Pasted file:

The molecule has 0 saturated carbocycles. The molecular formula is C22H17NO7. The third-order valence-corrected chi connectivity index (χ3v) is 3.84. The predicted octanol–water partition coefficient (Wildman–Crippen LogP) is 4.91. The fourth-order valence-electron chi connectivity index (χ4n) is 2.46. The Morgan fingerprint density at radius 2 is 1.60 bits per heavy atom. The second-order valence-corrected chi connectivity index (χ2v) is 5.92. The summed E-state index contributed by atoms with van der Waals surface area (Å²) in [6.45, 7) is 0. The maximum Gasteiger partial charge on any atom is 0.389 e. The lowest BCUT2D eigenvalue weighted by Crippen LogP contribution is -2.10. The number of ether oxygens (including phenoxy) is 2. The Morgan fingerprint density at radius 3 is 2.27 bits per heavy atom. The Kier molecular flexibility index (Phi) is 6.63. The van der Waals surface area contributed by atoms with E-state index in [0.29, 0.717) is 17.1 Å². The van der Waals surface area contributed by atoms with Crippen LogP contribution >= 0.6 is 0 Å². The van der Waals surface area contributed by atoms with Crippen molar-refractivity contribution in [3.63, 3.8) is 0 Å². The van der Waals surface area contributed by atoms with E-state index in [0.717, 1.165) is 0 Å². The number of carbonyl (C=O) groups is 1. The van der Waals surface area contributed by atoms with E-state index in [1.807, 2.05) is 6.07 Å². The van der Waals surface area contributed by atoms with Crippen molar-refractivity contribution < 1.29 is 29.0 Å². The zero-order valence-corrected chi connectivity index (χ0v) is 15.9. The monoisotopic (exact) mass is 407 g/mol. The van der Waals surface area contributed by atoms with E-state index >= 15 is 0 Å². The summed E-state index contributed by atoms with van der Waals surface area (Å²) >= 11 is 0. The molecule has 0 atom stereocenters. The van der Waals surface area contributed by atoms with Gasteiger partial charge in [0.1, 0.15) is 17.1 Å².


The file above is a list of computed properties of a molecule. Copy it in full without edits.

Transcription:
The molecule has 0 saturated carbocycles. The molecular formula is C22H17NO7. The third-order valence-corrected chi connectivity index (χ3v) is 3.84. The predicted octanol–water partition coefficient (Wildman–Crippen LogP) is 4.91. The fourth-order valence-electron chi connectivity index (χ4n) is 2.46. The Morgan fingerprint density at radius 2 is 1.60 bits per heavy atom. The second-order valence-corrected chi connectivity index (χ2v) is 5.92. The summed E-state index contributed by atoms with van der Waals surface area (Å²) in [6.45, 7) is 0. The maximum Gasteiger partial charge on any atom is 0.389 e. The lowest BCUT2D eigenvalue weighted by Crippen LogP contribution is -2.10. The number of ether oxygens (including phenoxy) is 2. The Morgan fingerprint density at radius 3 is 2.27 bits per heavy atom. The Kier molecular flexibility index (Phi) is 6.63. The van der Waals surface area contributed by atoms with E-state index in [0.29, 0.717) is 17.1 Å². The van der Waals surface area contributed by atoms with Crippen LogP contribution >= 0.6 is 0 Å². The van der Waals surface area contributed by atoms with Crippen molar-refractivity contribution in [3.63, 3.8) is 0 Å². The van der Waals surface area contributed by atoms with E-state index in [0.717, 1.165) is 0 Å². The number of carbonyl (C=O) groups is 1. The van der Waals surface area contributed by atoms with E-state index in [1.807, 2.05) is 6.07 Å². The van der Waals surface area contributed by atoms with Crippen molar-refractivity contribution < 1.29 is 29.0 Å². The zero-order valence-corrected chi connectivity index (χ0v) is 15.9. The monoisotopic (exact) mass is 407 g/mol. The van der Waals surface area contributed by atoms with E-state index >= 15 is 0 Å². The summed E-state index contributed by atoms with van der Waals surface area (Å²) >= 11 is 0. The molecule has 0 atom stereocenters. The van der Waals surface area contributed by atoms with Gasteiger partial charge in [0.1, 0.15) is 17.1 Å².